One of Sven Birkerts’ great fears in The Gutenberg Elegies, the waning of the private self, is coming to pass. There’s no quiet time alone for those I teach. You can get a 2010 sense of his thinking in “Reading in the Digital Age,” from The American Scholar. The waning process is well underway. How do we fight it?

I’ve learned, the hard way, to tell those who IM me at Gmail, despite the busy status, that “I’m busy.” In Second Life I’m relentless about not answering IMs when building. I check mail three times daily at work, and that’s it. I do not answer the phone, ever.

I’ve recaptured acres of time, as a result. But I have a strong will, strong to the point that I’ll hurt others’ feelings if they interrupt my work. My students, for whatever reasons related to peer pressure and a lack of counterexamples, live in a hive.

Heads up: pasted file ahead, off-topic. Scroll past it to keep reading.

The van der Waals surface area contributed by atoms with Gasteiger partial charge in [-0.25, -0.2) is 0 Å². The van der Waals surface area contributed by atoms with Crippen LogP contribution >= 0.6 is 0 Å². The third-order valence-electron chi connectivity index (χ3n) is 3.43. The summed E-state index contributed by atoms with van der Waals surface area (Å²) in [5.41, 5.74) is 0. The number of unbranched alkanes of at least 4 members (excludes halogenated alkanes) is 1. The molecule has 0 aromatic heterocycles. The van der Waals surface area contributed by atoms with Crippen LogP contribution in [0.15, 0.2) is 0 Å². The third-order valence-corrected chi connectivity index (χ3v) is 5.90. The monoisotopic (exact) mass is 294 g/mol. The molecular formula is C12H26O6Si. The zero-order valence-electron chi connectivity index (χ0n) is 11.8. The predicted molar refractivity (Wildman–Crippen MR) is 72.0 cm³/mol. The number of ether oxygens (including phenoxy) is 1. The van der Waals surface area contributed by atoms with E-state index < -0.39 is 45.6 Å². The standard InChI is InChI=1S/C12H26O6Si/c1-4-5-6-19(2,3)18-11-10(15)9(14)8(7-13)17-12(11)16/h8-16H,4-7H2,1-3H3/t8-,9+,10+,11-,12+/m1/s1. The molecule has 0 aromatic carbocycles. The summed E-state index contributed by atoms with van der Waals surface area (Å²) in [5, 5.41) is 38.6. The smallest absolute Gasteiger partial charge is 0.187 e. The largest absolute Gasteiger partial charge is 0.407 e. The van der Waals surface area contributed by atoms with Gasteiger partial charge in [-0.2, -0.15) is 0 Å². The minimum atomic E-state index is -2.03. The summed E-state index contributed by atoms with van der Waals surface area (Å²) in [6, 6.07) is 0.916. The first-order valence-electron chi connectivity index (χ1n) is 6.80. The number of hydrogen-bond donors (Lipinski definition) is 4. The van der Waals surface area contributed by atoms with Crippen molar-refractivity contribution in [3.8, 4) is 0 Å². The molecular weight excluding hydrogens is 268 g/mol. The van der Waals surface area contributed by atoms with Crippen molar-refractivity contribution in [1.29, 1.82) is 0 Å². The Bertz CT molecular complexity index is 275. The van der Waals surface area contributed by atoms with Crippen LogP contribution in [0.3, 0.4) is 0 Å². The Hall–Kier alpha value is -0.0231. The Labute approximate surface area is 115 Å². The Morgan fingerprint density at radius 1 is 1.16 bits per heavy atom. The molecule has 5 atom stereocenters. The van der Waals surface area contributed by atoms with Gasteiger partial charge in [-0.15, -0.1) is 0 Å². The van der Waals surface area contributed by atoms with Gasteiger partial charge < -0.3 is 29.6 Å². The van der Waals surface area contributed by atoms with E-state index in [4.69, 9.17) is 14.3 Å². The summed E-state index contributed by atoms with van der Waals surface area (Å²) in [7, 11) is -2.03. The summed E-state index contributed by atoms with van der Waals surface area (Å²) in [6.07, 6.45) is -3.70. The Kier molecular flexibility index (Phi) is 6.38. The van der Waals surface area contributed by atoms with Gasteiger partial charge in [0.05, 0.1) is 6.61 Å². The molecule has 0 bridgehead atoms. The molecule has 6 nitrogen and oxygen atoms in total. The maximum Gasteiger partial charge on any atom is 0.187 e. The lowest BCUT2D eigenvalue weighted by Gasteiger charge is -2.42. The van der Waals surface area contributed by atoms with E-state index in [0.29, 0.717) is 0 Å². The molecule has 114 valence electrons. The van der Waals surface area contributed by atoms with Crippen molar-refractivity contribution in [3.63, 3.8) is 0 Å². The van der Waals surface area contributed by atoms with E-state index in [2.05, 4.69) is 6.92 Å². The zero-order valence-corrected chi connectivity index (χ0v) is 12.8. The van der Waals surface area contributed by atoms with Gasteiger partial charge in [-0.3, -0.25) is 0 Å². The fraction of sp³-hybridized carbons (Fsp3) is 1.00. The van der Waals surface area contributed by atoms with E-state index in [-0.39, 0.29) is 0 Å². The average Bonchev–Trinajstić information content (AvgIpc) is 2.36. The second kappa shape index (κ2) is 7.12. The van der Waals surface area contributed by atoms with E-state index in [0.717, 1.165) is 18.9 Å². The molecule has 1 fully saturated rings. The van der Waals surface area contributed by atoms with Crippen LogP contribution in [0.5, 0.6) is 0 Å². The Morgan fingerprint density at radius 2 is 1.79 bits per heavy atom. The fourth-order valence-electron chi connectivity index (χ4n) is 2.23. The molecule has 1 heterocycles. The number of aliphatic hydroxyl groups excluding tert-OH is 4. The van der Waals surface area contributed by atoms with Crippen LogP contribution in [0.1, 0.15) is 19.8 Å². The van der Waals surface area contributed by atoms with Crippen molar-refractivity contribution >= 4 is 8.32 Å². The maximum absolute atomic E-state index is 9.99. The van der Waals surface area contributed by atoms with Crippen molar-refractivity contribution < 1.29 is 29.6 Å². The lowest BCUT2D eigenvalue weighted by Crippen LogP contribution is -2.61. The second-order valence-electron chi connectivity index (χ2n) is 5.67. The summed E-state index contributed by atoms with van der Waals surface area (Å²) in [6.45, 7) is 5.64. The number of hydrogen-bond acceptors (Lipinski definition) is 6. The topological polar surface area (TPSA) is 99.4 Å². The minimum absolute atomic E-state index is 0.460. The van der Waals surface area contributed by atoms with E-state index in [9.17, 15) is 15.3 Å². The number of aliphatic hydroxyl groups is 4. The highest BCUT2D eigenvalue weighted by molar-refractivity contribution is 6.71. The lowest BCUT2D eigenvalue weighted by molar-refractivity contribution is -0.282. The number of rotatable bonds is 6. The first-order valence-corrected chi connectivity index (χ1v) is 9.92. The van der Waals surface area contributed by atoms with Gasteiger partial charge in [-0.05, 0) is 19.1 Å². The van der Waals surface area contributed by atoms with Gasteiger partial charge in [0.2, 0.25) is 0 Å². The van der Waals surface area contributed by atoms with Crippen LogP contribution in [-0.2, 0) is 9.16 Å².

As a beekeeper, that’s a metaphor I normally enjoy. But humans are not honeybees.

As a student put in in the UCLA story where I found the image for this post:

“If I’m reading for one of my classes, and doing other things as well, then I am not paying my full attention to the reading, and therefore learning less.”

Other than “focus on one, maybe two, tasks until you are done,” I see no other way around this dilemma. The task is hard, but the reward, as Birkerts notes, is no less than living what Socrates would have called an examined life:

Concentration is no longer a given; it has to be strategized, fought for. But when it is achieved it can yield experiences that are more rewarding for being singular and hard-won. To achieve deep focus nowadays is also to have struck a blow against the dissipation of self; it is to have strengthened one's essential position.